WHAT HAPPENS TO RETIREMENT BENEFITS IN A MARYLAND DIVORCE?
Splitting retirement accounts correctly during a Maryland divorce is key to ensuring equitable distribution and avoiding unnecessary taxes and penalties.
Maryland is an equitable distribution state, which means that couples in Rockville going through a divorce will see property divided on an equitable basis. That does not necessarily mean that assets will be split evenly, but rather according to what is fair.
Retirement benefits are usually eligible for division, though they present potential complications. Understanding what is marital property and what is not will help spouses get a clear picture of what to expect from their retirement accounts.
MARITAL PROPERTY IN MARYLAND
Under Maryland law, all marital property, or assets acquired during the marriage, are subject to division at the end of a marriage. Excluded from marital property are the following:
- Items that a third party gives a spouse as a gift or inheritance
- Items acquired prior to the marriage
- Items outlined in a prenuptial agreement
The law also states that any assets that can be directly traced to the above would be considered non-marital property.
Any retirement accounts – including pensions, IRAs and 401(k)s – that are acquired during the marriage will be considered marital property. Contributions made to these accounts prior to marriage are considered separate, as is any increase in the value of the account that could be directly traced to those payments.
Maryland law specifically states that a court can transfer ownership of an interest in any profit sharing, retirement or deferred compensation plan to one or both parties. Even if only one spouse contributed to the account, if those contributions were made during marriage, they are eligible for division. Employer matches to those payments are treated similarly.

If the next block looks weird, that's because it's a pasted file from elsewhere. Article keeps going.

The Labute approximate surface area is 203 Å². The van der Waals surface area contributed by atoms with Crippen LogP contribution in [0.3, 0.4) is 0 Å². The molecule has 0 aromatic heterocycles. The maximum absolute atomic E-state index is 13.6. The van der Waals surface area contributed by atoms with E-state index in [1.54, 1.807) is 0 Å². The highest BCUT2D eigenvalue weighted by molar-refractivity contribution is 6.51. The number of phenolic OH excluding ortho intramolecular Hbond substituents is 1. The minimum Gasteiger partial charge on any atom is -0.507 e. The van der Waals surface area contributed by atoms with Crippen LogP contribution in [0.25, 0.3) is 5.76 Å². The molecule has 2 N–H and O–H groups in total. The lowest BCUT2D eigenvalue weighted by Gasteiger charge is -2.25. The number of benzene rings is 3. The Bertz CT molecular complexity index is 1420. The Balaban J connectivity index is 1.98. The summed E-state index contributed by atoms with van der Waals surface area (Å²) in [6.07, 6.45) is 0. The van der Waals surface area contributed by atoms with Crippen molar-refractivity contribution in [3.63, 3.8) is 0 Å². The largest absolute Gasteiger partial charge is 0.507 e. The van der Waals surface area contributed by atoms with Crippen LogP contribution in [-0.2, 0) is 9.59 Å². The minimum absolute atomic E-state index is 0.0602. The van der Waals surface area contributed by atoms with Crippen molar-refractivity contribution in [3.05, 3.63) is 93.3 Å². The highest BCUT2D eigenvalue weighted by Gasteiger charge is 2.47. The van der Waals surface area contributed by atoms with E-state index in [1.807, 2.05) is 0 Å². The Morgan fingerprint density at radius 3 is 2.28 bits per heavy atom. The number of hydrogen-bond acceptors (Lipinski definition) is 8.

VALUING RETIREMENTS ACCOUNTS
In Maryland, a court has several options for determining the value of a retirement account. One method is to simply determine the employee’s contributions and any accrued interest. Another is to take the present value of any future benefits that would be paid after retirement, applicable mostly to pension plans.
SECURING A QDRO
In order to receive payments from a spouse’s retirement account, the nonemployee spouse must obtain a qualified domestic relations order, or QDRO. This is a court-ordered document needed for pensions and 401(k) plans, but, as Forbes magazine points out, it is not needed for an IRA. Other accounts, such as military pensions, may have specific requirements for division. Abiding by these rules will prevent the payee from having to pay a penalty for the withdrawal.
One final factor that should always come into play when determining the value of a retirement account is the tax that could be involved. For example, failing to split the assets with a QDRO could result in a tax penalty on both the distribution and the receipt of the money. Working with professionals in Maryland can help divorcing spouses avoid paying unnecessary taxes and fees.